Every photographer needs to understand a variety of terms, functions, and the parts of cameras.


Whether you’re pursuing a degree in photography, a strong hobby, or a professional position as a photographer somewhere, you’ll need to know what camera shutters are, how shutter speed affects photography, and hohttp://photohow.org/professional-photographer/w to adjust shutter speed.


Our primary focus today is on shutter speed and how it affects photography. We’ll define a few terms first, to make sure you grasp the components we’re talking about.


What is a Camera Shutter?

The shutter on a camera is the device that allows light to pass through the lens to expose film or digital media on an electronic sensor.


There are a few different types of shutters, including:

  • Leaf shutters
  • Focal plane shutters
  • Rotating shutters
  • Diaphragm shutters
  • Central shutters
  • Electronic shutters

Each type of shutter serves a different function, and alters the way a camera receives the light.


What is Shutter Speed?

As the name indicates, shutter speed is the rate at which a camera shutter opens and closes to allow light into the lens and expose the media within.


Another term for shutter speed is exposure time.


If you’ve ever heard a photographer talking about things like time lapse photography, or long exposure photos, she’s talking about shutter speed photography.


How Do Different Shutter Speeds Affect Photography?

Shutter speed affects photography significantly for a variety of reasons.


First off, a photo that is overexposed due to faulty shutters will be damaged. The image will be washed out, have oddities in the image, or otherwise be poor quality.


Shutter speed also affects motion blur in images. Sometimes, we want motion blur, like when we photograph a waterfall, but sometimes we don’t, like in photos of our kids playing in the yard.


Shutter speed also affects the coloring, shading, contrast, and light in your photographs.


Slow Shutter Speed

Slow shutter speeds are useful for photographing moving objects. For example, you can photograph something like the Milky Way with slow shutter speed, and have clear, beautiful images of the galaxy.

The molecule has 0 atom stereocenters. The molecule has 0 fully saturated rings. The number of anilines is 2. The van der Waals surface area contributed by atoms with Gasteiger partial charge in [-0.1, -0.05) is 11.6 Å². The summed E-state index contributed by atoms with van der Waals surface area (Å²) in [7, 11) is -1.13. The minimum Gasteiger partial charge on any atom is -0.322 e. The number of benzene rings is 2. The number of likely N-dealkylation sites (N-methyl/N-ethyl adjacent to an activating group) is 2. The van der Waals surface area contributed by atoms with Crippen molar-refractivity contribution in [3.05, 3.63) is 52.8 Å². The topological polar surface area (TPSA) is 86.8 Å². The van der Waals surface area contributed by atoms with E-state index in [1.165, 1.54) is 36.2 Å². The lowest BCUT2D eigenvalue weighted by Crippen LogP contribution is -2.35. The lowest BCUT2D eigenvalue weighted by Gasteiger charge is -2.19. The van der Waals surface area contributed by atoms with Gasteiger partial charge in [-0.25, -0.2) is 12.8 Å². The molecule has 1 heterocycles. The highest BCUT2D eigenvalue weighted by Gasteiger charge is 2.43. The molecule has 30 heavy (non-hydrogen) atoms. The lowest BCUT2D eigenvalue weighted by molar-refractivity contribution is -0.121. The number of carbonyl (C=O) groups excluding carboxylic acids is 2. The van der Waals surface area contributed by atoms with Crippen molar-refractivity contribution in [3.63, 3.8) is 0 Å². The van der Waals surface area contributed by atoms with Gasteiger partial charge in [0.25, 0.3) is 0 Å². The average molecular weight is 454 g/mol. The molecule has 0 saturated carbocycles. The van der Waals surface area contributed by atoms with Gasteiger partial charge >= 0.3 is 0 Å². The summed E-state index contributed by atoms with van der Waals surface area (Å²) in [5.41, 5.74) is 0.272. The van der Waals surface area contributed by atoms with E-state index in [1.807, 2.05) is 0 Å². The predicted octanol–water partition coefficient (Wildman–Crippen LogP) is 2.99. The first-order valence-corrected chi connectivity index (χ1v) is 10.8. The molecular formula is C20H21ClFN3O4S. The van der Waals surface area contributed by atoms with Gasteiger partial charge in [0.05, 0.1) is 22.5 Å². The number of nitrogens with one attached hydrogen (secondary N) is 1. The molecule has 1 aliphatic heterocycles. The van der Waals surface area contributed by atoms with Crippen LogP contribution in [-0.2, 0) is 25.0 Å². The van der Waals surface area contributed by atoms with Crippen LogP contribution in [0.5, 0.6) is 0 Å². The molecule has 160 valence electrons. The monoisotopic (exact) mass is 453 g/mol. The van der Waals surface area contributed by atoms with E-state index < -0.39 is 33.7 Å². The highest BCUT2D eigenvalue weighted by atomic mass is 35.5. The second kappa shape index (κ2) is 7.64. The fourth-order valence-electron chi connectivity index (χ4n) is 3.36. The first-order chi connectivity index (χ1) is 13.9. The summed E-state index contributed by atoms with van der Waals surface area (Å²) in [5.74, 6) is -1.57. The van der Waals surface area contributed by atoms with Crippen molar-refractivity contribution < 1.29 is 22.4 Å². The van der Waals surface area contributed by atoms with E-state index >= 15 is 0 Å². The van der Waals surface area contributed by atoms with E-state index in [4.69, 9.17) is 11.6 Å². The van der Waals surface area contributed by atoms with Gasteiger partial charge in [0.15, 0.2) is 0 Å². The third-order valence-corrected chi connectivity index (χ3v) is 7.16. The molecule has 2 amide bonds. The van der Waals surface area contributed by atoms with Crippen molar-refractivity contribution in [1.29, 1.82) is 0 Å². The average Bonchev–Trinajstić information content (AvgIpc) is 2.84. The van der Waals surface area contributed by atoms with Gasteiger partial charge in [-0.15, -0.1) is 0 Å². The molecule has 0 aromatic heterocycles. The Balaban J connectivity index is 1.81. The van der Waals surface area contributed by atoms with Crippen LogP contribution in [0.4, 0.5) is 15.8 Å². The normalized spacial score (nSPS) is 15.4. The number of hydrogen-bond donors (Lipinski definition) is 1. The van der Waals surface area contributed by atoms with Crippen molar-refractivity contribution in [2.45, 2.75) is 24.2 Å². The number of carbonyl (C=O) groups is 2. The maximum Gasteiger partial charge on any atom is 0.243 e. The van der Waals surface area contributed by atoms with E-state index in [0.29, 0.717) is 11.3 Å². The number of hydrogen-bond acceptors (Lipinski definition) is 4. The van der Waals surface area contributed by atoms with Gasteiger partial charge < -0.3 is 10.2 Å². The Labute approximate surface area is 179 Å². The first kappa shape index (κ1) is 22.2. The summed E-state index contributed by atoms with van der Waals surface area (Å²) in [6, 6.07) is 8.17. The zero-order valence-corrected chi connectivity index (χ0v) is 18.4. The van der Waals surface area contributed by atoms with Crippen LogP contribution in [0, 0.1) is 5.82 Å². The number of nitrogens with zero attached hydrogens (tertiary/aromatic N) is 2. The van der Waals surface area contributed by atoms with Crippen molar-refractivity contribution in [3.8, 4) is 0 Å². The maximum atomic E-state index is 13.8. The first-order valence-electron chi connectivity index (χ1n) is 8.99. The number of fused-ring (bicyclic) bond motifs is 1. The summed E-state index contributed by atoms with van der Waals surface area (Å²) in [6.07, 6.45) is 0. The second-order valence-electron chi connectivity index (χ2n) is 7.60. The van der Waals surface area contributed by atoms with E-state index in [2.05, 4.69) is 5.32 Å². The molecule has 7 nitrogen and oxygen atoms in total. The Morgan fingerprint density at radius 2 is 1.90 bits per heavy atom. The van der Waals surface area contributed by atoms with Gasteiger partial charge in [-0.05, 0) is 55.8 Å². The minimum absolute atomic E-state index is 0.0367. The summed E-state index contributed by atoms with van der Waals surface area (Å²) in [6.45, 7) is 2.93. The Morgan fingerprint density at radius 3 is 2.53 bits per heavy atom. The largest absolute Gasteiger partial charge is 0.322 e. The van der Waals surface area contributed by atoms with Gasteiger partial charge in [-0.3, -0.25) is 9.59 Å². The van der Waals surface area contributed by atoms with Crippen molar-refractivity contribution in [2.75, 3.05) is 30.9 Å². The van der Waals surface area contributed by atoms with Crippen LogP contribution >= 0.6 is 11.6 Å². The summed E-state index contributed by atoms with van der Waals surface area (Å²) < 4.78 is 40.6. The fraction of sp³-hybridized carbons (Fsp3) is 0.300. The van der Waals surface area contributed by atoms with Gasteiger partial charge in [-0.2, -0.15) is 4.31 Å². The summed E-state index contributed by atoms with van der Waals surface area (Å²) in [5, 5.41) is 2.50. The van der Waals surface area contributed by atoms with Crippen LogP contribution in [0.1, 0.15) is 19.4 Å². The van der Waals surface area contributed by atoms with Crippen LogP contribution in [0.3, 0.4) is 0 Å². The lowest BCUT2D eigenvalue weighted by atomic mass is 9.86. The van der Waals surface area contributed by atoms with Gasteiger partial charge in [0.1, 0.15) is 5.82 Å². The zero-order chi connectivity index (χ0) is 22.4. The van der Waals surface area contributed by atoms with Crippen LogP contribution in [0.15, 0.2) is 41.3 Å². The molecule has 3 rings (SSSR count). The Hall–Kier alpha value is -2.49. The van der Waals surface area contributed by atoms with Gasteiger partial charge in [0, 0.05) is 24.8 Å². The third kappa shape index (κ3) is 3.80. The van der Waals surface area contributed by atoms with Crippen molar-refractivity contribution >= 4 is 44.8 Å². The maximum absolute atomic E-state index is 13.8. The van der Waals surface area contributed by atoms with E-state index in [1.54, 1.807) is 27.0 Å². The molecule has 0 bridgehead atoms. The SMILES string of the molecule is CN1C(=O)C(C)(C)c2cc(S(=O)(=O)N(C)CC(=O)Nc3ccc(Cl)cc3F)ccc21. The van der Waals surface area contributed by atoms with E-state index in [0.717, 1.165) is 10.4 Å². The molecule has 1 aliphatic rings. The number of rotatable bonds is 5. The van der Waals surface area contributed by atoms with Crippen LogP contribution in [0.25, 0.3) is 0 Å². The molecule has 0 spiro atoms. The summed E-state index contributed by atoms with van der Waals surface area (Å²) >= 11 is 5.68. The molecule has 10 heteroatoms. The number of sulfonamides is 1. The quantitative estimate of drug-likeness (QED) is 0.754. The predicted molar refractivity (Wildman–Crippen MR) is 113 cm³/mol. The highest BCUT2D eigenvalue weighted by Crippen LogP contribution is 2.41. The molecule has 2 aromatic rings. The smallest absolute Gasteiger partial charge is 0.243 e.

Slow shutter speeds are also good for:

  • Rivers
  • Waterfalls
  • Light trails from cars
  • Sunsets and sunrises
  • Falling leaves

Basically, slow shutter speeds are for capturing images that allude to motion.


Fast Shutter Speed

Fast shutter speeds are primarily used for freezing motion. Whether you’ve got kittens pouncing on toy mice, kids swinging a baseball bat, or butterflies in motion, if you’re trying to capture a clear, motionless shot of an object, you’re going to use a faster shutter speed.


How to Choose the Right Shutter Speed

1. Choose a Shutter Speed that Won’t Blur Still Images

If you’re photographing a still photo, you need to choose a speed that’s suitable for still photography.

You’re trying to eliminate camera shake on still images, so that means you’re going to a faster shutter speed. Aim for 1/60 or faster for still photography.



2. Pick a Fast Shutter Speed to Freeze Motion

If you’re snapping shots of your kids playing baseball, you don’t want motion blur in most circumstances. For these situations, try 1/500 for every day events, and 1/1000 to 1/4000 for extremely fast and up-close objects, like hummingbirds.



3. Use Slow Shutter Speed for Motion Blue

If you’re photographing something like a waterfall, cars in motion, or other objects you want to display motion, slow shutter speeds will elongate the images and give that allusion.


Try using 1 to 2.5 seconds for smooth, flowing waterfalls, or for car light trails, aim for something more like 10 to 20 second shutter speeds.



Additional Tips for Choosing Your Shutter Speed

Before engaging in shutter speed photography, keep these things in mind.

  • Faster shutter speeds need a lot of light to do their best work.
  • Slower shutter speeds work great with lower light. Multiple second shutter speeds thrive with very low light.
  • Always use a tripod with slow shutter speeds to avoid camera shake.
  • Slow shutter speeds are great for nighttime photography, but fast shutter speeds need full light, unless being shot indoors.
  • For your best after dark action shots, increase your ISO sensitivity, and go with a slow shutter speed. If possible, use an external flash for frozen motion images.

Mastering Shutter Speed

Now that you understand shutter speed and know how to adjust the settings for your ideal photos, go out and experiment and have fun with different photography projects.


Try some nighttime shots of the stars or moon. Go to the dog park and snap some shots of the cutest critters chasing balls.


The best way to master shutter speed techniques is trying out different speeds on different images.

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